It is testament to Will Smith's brand-name that he can bank a movie that is outside his core competence (drama rather than comedy), with a title and marketing campaign so evasive that the audience has little idea what to expect going into the film. I'm not going to spoil the mystery either: it's absolutely integral to the intellectual and emotional pay-off of the movie.
Suffice to say that SEVEN POUNDS is a daring film - crafting an emotionally uplifting drama out of a rather macabre and implausible premise. Director Gabriele Muccino and DP Philippe le Sourd follow a world-weary, driven Ben Thomas (Will Smith) around the California suburbs as he investigates the lives of seemingly random people. As the movie unfolds, we become as intrigued by Ben's motives as one of the targets of his investigation, a charming woman called Emily (Rosario Dawson). The remainder of the film is concerned with the development of their relationship despite the asymmetry of their knowledge about each other.
The camerawork is patient, slow and intimate and such is the native charm of Smith and Dawson that the movie is mysterious and romantic rather than sinister and saccharine. I love the faded, dusty, world-worn feel that the movie has. The acting is perfect throughout: Smith shows his range; Dawson her charm; and in smaller parts Barry Pepper ad Judyann Elder are memorable. Suffice to say that I think this is a worthwhile movie, and, despite my initial hesitation, I spent the final half hour in tears.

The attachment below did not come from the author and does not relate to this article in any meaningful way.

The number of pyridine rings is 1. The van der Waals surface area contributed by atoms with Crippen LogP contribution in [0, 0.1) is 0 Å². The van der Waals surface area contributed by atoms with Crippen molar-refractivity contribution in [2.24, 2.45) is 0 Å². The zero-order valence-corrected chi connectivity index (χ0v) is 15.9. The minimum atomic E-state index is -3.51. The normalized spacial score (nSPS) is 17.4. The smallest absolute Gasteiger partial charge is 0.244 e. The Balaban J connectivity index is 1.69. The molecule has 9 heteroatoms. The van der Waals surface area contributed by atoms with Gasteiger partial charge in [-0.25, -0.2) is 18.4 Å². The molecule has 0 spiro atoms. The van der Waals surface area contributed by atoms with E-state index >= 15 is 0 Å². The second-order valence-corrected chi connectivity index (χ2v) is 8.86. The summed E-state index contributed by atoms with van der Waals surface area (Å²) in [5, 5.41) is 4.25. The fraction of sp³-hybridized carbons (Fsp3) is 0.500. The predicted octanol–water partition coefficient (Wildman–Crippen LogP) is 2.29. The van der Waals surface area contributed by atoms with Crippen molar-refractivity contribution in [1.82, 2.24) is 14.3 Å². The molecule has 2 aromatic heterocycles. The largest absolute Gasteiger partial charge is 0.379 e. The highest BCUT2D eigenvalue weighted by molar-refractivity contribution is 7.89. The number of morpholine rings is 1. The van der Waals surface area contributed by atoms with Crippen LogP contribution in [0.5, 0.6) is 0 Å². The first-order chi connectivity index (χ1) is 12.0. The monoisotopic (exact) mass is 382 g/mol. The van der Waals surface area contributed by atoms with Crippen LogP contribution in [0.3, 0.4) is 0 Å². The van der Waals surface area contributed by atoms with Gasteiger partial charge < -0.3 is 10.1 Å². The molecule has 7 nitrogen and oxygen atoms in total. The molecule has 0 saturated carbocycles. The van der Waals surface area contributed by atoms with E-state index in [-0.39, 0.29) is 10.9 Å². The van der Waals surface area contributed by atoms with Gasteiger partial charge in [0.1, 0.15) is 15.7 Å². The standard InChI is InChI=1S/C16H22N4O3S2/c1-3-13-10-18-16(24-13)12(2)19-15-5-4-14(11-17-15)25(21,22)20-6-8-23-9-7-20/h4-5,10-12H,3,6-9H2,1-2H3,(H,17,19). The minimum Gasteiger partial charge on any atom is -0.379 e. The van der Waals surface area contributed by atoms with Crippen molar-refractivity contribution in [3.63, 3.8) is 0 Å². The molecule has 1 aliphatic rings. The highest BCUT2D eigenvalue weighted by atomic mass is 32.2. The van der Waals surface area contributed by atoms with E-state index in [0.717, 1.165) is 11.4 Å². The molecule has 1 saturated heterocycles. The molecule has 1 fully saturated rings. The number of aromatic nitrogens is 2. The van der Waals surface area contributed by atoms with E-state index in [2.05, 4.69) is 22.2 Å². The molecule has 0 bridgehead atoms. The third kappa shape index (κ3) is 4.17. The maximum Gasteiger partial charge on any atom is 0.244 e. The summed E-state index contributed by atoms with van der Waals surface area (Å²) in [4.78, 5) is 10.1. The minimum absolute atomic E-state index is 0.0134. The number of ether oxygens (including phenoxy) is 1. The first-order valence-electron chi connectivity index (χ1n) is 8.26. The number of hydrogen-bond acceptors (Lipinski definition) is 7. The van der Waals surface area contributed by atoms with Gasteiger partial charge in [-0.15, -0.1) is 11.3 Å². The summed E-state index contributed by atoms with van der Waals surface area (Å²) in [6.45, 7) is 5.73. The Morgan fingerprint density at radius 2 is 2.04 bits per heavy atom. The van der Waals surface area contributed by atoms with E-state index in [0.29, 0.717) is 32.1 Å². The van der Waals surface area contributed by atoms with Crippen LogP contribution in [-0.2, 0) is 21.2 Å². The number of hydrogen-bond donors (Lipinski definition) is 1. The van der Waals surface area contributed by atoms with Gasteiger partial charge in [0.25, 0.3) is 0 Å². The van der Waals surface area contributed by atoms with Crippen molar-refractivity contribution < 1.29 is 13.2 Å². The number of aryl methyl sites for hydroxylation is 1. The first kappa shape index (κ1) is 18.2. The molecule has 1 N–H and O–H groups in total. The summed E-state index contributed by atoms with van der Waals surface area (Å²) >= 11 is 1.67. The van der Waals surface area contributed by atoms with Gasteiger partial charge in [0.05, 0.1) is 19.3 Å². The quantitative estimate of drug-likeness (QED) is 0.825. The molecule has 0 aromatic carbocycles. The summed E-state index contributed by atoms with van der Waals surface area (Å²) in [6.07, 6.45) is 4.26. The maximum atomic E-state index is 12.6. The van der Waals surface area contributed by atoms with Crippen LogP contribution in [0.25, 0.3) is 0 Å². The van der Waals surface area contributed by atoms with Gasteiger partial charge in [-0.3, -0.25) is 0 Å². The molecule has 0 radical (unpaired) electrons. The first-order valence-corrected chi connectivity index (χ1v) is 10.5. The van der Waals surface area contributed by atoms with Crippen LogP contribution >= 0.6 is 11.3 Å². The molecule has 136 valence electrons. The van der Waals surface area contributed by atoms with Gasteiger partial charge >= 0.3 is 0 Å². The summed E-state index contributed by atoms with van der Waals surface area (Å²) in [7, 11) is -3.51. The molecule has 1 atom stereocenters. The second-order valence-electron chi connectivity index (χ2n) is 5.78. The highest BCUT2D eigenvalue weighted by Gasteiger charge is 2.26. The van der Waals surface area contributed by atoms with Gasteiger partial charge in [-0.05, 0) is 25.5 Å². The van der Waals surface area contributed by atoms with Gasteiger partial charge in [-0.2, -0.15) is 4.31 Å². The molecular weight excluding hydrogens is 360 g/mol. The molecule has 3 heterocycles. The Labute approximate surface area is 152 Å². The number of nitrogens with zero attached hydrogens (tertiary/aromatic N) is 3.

SEVEN POUNDS was released in 2008 in the US and Brazil. It is currently on release in Singapore, Australia, Germany, Peru, Portugal, Iceland, Italy, Mexico, Belgium, France, the Netherlands, Russia, Estonia, Spain and the UK. It opens on January 28th in January and on February 6th in Israel, South Korea, Finland, Norway and Sweden. It opens on February 12th in Kazakhstan; February 19th in Croatia; February 21st in Japan; February 26th in Argentina and Greece; March 5th in Slovakia; and on March 12th in the Czech Republic and Poland.